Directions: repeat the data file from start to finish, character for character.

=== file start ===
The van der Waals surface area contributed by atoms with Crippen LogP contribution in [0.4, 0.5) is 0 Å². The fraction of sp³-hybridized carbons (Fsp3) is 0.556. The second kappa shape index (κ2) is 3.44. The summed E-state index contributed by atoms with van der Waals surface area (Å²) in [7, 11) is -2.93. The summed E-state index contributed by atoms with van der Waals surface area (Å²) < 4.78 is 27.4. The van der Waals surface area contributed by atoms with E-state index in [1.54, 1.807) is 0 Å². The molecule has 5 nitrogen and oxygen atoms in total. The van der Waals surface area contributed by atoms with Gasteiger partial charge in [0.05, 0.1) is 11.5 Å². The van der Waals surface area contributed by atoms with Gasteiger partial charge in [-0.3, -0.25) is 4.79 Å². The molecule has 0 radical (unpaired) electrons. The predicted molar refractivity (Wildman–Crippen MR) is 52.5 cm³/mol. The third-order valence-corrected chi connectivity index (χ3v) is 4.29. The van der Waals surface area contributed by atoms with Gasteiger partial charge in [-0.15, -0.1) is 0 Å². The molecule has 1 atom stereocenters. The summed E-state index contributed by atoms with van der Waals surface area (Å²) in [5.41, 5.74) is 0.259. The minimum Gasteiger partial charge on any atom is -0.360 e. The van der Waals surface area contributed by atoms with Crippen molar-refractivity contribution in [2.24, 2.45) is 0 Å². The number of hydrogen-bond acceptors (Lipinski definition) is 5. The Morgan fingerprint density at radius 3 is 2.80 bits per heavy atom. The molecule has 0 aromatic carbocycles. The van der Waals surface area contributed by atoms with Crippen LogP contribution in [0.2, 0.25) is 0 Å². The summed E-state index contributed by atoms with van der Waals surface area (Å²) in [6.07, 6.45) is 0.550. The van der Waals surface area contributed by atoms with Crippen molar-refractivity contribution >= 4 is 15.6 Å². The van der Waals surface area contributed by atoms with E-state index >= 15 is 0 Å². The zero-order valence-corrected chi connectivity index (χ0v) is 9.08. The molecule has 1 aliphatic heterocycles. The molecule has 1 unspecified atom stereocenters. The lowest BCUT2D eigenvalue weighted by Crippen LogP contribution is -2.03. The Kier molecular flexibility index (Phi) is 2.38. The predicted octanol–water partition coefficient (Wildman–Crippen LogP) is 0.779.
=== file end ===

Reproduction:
The van der Waals surface area contributed by atoms with Crippen LogP contribution in [0.4, 0.5) is 0 Å². The fraction of sp³-hybridized carbons (Fsp3) is 0.556. The second kappa shape index (κ2) is 3.44. The summed E-state index contributed by atoms with van der Waals surface area (Å²) in [7, 11) is -2.93. The summed E-state index contributed by atoms with van der Waals surface area (Å²) < 4.78 is 27.4. The van der Waals surface area contributed by atoms with E-state index in [1.54, 1.807) is 0 Å². The molecule has 5 nitrogen and oxygen atoms in total. The van der Waals surface area contributed by atoms with Gasteiger partial charge in [0.05, 0.1) is 11.5 Å². The van der Waals surface area contributed by atoms with Gasteiger partial charge in [-0.3, -0.25) is 4.79 Å². The molecule has 0 radical (unpaired) electrons. The predicted molar refractivity (Wildman–Crippen MR) is 52.5 cm³/mol. The third-order valence-corrected chi connectivity index (χ3v) is 4.29. The van der Waals surface area contributed by atoms with Gasteiger partial charge in [-0.15, -0.1) is 0 Å². The molecule has 1 atom stereocenters. The summed E-state index contributed by atoms with van der Waals surface area (Å²) in [5.41, 5.74) is 0.259. The minimum Gasteiger partial charge on any atom is -0.360 e. The van der Waals surface area contributed by atoms with Crippen molar-refractivity contribution in [2.24, 2.45) is 0 Å². The number of hydrogen-bond acceptors (Lipinski definition) is 5. The Morgan fingerprint density at radius 3 is 2.80 bits per heavy atom. The molecule has 0 aromatic carbocycles. The van der Waals surface area contributed by atoms with Crippen LogP contribution in [0.2, 0.25) is 0 Å². The summed E-state index contributed by atoms with van der Waals surface area (Å²) in [6.07, 6.45) is 0.550. The van der Waals surface area contributed by atoms with Crippen molar-refractivity contribution >= 4 is 15.6 Å². The van der Waals surface area contributed by atoms with E-state index >= 15 is 0 Å². The zero-order valence-corrected chi connectivity index (χ0v) is 9.08. The molecule has 1 aliphatic heterocycles. The molecule has 1 unspecified atom stereocenters. The lowest BCUT2D eigenvalue weighted by Crippen LogP contribution is -2.03. The Kier molecular flexibility index (Phi) is 2.38. The predicted octanol–water partition coefficient (Wildman–Crippen LogP) is 0.779.